The investigation began months before the FBI saw the dossier — and the FBI already had a copy by the time McCain turned it in.

On Monday, after a series of evening strategy meetings, Democrats vowed to continue their multiple investigations into Trump, perhaps with shifted focus. House Intelligence Committee Chairman Adam Schiff, the California Democrat who has become a focus of Republicans’ post-Mueller ire, said he is “circumspect about how much more we will be able to find on issues that he thoroughly investigated,” but said Mueller’s conclusion would not affect his own committee’s counterintelligence probes.

“There may be other corrupt meetings between the Trump campaign and the Russians, there may be other profound financial conflicts of interest that are not mentioned in the Mueller report, and there may be unanswered questions even within what he did examine,” Schiff said.

Democrats also signaled that they will curtail some public focus, at least, from their investigations of Trump and try to keep attention on their policy goals. Schiff postponed an open hearing with Felix Sater, a Russian-born former business adviser to Trump who helped him negotiate an ultimately unsuccessful deal for a Trump Tower in Moscow, while the intelligence committee tries to get a look at Mueller’s report.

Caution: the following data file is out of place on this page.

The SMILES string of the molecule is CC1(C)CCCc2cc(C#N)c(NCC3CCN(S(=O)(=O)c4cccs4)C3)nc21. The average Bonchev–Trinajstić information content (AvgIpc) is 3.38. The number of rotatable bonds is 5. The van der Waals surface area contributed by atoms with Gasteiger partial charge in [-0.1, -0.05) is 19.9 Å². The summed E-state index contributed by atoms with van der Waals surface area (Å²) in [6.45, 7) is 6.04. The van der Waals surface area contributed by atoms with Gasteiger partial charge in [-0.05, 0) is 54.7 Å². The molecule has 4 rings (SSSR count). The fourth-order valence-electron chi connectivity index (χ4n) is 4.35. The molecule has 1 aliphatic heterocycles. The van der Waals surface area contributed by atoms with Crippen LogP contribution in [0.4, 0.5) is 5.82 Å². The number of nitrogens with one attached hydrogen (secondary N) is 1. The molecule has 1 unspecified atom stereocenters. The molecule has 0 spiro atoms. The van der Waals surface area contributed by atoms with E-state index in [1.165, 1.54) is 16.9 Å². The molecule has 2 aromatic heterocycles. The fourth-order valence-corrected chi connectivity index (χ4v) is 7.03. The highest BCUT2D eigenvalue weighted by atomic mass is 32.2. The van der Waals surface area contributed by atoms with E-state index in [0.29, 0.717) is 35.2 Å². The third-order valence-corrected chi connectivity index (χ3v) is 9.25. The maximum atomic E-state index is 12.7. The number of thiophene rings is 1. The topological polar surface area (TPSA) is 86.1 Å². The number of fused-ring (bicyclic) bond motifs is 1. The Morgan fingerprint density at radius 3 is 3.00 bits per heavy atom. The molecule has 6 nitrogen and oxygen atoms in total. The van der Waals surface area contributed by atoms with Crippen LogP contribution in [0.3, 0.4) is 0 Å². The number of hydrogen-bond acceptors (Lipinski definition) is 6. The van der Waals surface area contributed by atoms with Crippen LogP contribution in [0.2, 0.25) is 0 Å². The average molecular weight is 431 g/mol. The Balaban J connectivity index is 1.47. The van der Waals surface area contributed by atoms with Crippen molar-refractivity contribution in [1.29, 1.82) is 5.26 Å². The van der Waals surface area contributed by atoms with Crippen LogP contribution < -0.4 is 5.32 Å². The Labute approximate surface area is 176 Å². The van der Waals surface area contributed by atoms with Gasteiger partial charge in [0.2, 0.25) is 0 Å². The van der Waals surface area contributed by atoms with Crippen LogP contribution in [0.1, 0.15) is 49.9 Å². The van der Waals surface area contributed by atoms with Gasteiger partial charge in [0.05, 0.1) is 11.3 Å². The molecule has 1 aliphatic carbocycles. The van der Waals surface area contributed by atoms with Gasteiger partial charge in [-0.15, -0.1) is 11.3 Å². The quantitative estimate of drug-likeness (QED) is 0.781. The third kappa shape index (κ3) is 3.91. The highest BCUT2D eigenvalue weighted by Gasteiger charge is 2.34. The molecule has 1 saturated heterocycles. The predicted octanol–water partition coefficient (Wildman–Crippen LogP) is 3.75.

Pelosi, meanwhile, was scheduled to hold a press conference Tuesday on health care legislation, Democrats’ top campaign issue.

Rhode Island Rep. David Cicilline, a member of Democratic leadership, said he has been encouraging colleagues to talk about those policy issues like health care and infrastructure.

“We need to talk about the work we are doing on these really important economic issues that matter in people’s lives,” Cicilline said. “We’re doing the work, but we need to be more effective about sharing that” and not just responding to questions about corruption and Mueller’s investigation.

Democrats seem more likely to focus on those issues, and their ongoing investigations, than engaging in the talk of impeachment that has been amplified on Pelosi’s left flank. As the release of Mueller’s report loomed, she recently tried to scuttle that talk by saying she’s not for impeachment, for now.

But Mueller’s report hasn’t dissuaded some of Trump’s fiercest critics among the new Democratic lawmakers who helped flip the House from Republican control. By the end of the month, Rep. Rashida Tlaib, D-Mich., is still planning to introduce her resolution calling for the Judiciary Committee to investigate grounds for Trump’s impeachment.